Getting a taste of local produce through farmer’s markets

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Photo by Sruthi Medepalli

Campbell Farmer’s Market

Sruthi Medepalli

Bustling booths of locally harvested produce, wafting floral scents and lucrative offers of just-baked bread and crepes, farmers markets are a vital source of delight and ethically-sourced options for many Santa Clara residents. The county has fostered over 30 locations, usually open on at least one weekend morning and each consisting of various specialties from vendors across the Bay Area.  

California’s vibrant agricultural industry and fertile soil has long been a source of fresh food nationwide, being a key contributor to crops such as milk, nuts and grapes. Yet, farmer’s markets work on a smaller scale, providing the same produce from less popular farms to local consumers. They’ve become vital for small businesses seeking a large local customer base and residents eager for organic produce in an increasingly unsustainable world. 

“It’s great when people come out to farmers markets because you support your local farmers, and you get to help your people out instead of the big corporations,” said Liz Dawson, an employee at Winter’s Fruit Tree, which offers regional fruits and nut products.

In an economic sense, these markets provide an easy source of income for small businesses, forgoing expensive shipping and packaging costs. Farmers often attend up to 50 markets a week, transporting goods on trucks, and  stopping at various locations. Since farmer’s markets are traditionally only open one or two days a week, the variability in the days they are open makes it much easier for businesses to plan an efficient weekly route.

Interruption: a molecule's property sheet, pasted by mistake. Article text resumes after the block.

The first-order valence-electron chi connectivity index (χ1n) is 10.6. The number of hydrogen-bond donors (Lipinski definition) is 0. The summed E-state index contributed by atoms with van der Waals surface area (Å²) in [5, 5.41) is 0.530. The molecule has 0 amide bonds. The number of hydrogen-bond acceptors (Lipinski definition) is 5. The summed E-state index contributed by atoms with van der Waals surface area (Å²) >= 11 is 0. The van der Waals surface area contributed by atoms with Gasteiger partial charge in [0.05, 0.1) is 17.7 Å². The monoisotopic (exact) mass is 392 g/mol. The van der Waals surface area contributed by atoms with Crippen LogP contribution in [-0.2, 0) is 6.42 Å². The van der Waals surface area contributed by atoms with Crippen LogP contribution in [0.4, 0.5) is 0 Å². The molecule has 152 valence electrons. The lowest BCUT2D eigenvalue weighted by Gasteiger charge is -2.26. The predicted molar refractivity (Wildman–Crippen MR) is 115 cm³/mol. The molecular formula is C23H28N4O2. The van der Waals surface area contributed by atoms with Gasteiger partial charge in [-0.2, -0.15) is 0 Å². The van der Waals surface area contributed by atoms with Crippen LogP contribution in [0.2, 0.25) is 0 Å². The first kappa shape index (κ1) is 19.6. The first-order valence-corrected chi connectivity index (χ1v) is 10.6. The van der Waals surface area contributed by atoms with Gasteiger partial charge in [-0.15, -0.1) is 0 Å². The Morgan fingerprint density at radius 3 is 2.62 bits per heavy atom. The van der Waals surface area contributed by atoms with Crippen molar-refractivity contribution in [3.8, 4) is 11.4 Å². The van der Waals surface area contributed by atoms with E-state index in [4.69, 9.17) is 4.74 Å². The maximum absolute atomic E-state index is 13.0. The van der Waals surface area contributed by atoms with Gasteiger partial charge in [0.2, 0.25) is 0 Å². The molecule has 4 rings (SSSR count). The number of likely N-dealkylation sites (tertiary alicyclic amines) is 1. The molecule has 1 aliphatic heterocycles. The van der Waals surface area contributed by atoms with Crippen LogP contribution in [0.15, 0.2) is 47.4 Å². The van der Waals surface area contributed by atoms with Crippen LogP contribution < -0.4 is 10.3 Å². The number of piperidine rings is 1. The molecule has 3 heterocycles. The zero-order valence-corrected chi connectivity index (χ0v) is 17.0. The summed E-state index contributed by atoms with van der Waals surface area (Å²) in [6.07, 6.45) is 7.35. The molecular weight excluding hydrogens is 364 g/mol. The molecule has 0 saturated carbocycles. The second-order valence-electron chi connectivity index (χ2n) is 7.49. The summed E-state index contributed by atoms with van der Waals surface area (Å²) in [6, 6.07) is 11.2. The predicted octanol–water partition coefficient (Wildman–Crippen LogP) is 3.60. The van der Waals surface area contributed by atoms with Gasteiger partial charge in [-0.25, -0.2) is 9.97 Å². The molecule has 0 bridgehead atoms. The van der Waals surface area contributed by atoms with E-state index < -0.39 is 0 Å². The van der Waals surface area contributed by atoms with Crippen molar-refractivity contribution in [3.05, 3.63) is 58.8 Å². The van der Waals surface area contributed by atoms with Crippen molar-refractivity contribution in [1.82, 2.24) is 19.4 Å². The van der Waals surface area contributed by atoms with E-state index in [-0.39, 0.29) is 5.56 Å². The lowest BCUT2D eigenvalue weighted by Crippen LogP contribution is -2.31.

Entering the Campbell Farmers Market, hosted in downtown Campbell on Sundays from 9 a.m. to 1 p.m., one finds themselves ensconced in live music, constantly buzzing crowds and an array of vendors offering samples for products ranging from jewelry and homemade beeswax soaps to fresh seasonal fruit and pumpkin beignets. The Campbell market is one of the most abundant of the Santa Clara locations, and it attracts small businesses from all over the state. 

“It’s just really fun when you meet tourists from different areas, and they’re really surprised by how many fruit and food options we have as opposed to other, more limited markets.” Dawson said.

A delightful twist on the more traditional markets, Campbell Farmers Market spans the entirety of the downtown area and includes products besides just fruits and vegetables. Whether it be potstickers and scallion pancakes, the earthy notes of Oaxacan cuisine or a comforting baked potato and corn, there’s something for everybody. Variety grows as one walks down the road, with a small nook hosting booths that sell jewelry, hats, bags and natural medicines — all handmade and well-loved. Specialties include Beckmann’s Bakery, a family bakery hosted out of Santa Cruz, boasting autumn pies, such as boysenberry and pecan, along with their classic granola and banana bread. More than anything, a sense of community flourishes in the environment, garnering trust in shoppers and providing reassurance for vendors.

“I really like getting to know people week after week,” said Melissa McGranahan, a baker at Beckmann’s Bakery. “The regulars come and always buy the same thing, and we talk about vacations they’ve been on and what their kids are doing — it’s been a really fun way to connect with people.”

The assortment of farmer’s markets in Santa Clara County also often use local school’s parking lots or playgrounds to set up shop, in contrast to the one-street design of the Campbell market. However, the warmth of supporting local businesses remains constant from location to location, and farmers still show the same appreciation for customers.